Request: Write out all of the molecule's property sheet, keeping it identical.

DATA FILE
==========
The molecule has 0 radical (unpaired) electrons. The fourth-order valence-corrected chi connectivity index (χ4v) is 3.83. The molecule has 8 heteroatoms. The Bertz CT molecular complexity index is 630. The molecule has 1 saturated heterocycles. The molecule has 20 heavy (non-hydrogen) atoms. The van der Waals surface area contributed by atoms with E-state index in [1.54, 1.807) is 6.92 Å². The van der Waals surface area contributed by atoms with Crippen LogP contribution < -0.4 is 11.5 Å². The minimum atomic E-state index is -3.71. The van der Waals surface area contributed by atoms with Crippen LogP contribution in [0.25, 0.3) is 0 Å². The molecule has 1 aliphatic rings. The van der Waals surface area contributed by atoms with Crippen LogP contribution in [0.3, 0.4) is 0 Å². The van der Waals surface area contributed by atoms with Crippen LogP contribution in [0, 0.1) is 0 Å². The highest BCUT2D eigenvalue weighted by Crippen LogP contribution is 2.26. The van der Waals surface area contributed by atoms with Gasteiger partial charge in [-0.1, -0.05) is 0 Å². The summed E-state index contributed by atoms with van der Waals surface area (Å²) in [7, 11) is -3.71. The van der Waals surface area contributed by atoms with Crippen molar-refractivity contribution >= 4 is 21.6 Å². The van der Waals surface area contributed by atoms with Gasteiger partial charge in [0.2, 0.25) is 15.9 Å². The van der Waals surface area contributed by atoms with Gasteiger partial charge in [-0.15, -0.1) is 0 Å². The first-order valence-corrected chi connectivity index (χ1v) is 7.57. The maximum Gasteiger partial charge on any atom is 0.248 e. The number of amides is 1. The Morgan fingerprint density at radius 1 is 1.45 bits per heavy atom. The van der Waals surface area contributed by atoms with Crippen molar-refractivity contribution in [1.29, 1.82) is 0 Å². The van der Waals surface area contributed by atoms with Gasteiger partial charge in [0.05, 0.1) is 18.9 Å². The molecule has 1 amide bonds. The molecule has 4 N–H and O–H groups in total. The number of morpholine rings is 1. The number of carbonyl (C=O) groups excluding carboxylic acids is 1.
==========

The molecule has 0 radical (unpaired) electrons. The fourth-order valence-corrected chi connectivity index (χ4v) is 3.83. The molecule has 8 heteroatoms. The Bertz CT molecular complexity index is 630. The molecule has 1 saturated heterocycles. The molecule has 20 heavy (non-hydrogen) atoms. The van der Waals surface area contributed by atoms with E-state index in [1.54, 1.807) is 6.92 Å². The van der Waals surface area contributed by atoms with Crippen LogP contribution < -0.4 is 11.5 Å². The minimum atomic E-state index is -3.71. The van der Waals surface area contributed by atoms with Crippen LogP contribution in [0.25, 0.3) is 0 Å². The molecule has 1 aliphatic rings. The van der Waals surface area contributed by atoms with Crippen LogP contribution in [0.3, 0.4) is 0 Å². The van der Waals surface area contributed by atoms with Crippen LogP contribution in [0, 0.1) is 0 Å². The highest BCUT2D eigenvalue weighted by Crippen LogP contribution is 2.26. The van der Waals surface area contributed by atoms with Gasteiger partial charge in [-0.1, -0.05) is 0 Å². The summed E-state index contributed by atoms with van der Waals surface area (Å²) in [7, 11) is -3.71. The van der Waals surface area contributed by atoms with Crippen molar-refractivity contribution >= 4 is 21.6 Å². The van der Waals surface area contributed by atoms with Gasteiger partial charge in [0.2, 0.25) is 15.9 Å². The van der Waals surface area contributed by atoms with Gasteiger partial charge in [-0.15, -0.1) is 0 Å². The first-order valence-corrected chi connectivity index (χ1v) is 7.57. The maximum Gasteiger partial charge on any atom is 0.248 e. The number of amides is 1. The Morgan fingerprint density at radius 1 is 1.45 bits per heavy atom. The van der Waals surface area contributed by atoms with Crippen molar-refractivity contribution in [1.29, 1.82) is 0 Å². The van der Waals surface area contributed by atoms with Gasteiger partial charge in [0.05, 0.1) is 18.9 Å². The molecule has 1 amide bonds. The molecule has 4 N–H and O–H groups in total. The number of morpholine rings is 1. The number of carbonyl (C=O) groups excluding carboxylic acids is 1.